The time and circumstances of entry variable is measured by assigning to each country a value of 3, 2, or 1 based on their wave of entry; higher values should indicate higher levels of support. The cognitive sophistication variable is expressed as an average, within each country, of the percentage of respondents who correctly identified the capital of the European Commission, the percentage who correctly identified the President of the European Commission, and the percentage who correctly identified one member of the European Parliament (Reif and Melich 1993). Similarly, the European identification variable is expressed as an average, within each country, of the percentage of respondents who support a common foreign policy, the percentage who support a common defense policy, and the percentage who support a common currency (Reif and Melich 1993). The nationalism variable is measured by averaging the percentage of respondents that have some trust in the nationalities of each country in the EU, excluding their own nationality (Reif and Melich 1993).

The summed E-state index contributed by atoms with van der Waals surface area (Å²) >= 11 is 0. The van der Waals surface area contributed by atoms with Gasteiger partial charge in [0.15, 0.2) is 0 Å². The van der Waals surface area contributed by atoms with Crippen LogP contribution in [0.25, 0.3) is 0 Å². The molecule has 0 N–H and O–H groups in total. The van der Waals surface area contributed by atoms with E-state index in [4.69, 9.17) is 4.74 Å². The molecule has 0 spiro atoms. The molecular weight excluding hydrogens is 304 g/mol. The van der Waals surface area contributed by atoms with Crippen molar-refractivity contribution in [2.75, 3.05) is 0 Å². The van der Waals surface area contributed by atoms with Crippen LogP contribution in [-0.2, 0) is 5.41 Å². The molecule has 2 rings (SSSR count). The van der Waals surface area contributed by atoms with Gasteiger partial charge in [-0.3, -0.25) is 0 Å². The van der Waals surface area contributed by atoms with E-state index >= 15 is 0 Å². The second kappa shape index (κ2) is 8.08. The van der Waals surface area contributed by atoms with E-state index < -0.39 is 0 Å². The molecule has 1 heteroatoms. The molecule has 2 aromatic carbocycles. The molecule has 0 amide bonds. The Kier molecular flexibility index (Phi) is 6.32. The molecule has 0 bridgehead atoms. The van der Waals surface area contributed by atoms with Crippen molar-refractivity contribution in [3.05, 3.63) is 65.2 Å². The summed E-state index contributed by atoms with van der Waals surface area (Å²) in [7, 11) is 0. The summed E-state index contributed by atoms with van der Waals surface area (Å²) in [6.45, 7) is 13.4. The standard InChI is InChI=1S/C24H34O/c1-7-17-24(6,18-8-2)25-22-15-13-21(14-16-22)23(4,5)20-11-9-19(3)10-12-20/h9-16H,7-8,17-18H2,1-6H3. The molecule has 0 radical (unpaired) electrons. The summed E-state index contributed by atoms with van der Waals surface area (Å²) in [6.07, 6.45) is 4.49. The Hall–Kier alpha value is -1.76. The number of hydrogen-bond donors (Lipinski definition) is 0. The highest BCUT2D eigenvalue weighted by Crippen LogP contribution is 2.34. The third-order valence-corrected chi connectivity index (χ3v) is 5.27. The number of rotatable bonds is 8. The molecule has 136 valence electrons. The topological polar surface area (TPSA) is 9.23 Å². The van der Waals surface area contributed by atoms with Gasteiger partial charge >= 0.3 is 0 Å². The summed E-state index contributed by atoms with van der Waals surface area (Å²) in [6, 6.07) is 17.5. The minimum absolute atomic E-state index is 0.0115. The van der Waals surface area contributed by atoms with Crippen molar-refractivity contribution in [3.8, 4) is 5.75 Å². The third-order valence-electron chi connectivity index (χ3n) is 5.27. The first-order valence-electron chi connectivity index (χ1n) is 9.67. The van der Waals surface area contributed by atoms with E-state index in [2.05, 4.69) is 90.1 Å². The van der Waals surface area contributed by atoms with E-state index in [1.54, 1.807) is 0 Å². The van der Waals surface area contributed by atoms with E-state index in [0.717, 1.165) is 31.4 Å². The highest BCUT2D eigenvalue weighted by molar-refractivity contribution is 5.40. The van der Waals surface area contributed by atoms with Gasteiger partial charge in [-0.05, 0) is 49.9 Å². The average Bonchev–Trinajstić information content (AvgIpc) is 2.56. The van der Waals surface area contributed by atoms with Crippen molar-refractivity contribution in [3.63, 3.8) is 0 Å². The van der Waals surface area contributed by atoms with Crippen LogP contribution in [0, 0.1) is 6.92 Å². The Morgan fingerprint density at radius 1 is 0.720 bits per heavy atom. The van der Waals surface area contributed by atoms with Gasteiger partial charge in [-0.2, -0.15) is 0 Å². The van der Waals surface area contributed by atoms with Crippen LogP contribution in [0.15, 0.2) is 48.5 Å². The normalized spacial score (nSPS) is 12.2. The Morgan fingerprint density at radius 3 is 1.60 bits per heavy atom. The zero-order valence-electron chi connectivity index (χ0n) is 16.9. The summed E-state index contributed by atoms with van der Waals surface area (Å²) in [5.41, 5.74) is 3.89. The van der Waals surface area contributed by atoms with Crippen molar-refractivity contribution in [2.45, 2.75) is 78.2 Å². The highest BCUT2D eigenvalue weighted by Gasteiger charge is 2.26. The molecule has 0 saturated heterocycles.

A rational-actor model of popular influence posits that citizens can influence public policy by voting according to their economic interests regarding international economic policy. Economic rationality is measured by six variables.
H1: GDP growth is a measure of the overall living standard. Higher levels of GDP growth lead to higher levels of EU support.
H2: Unemployment growth is a measure of economic hardship. Higher levels of unemployment
growth lead to lower levels of support.
H3: Inflation growth is a measure of economic hardship. Higher levels of inflation growth lead to lower levels of support.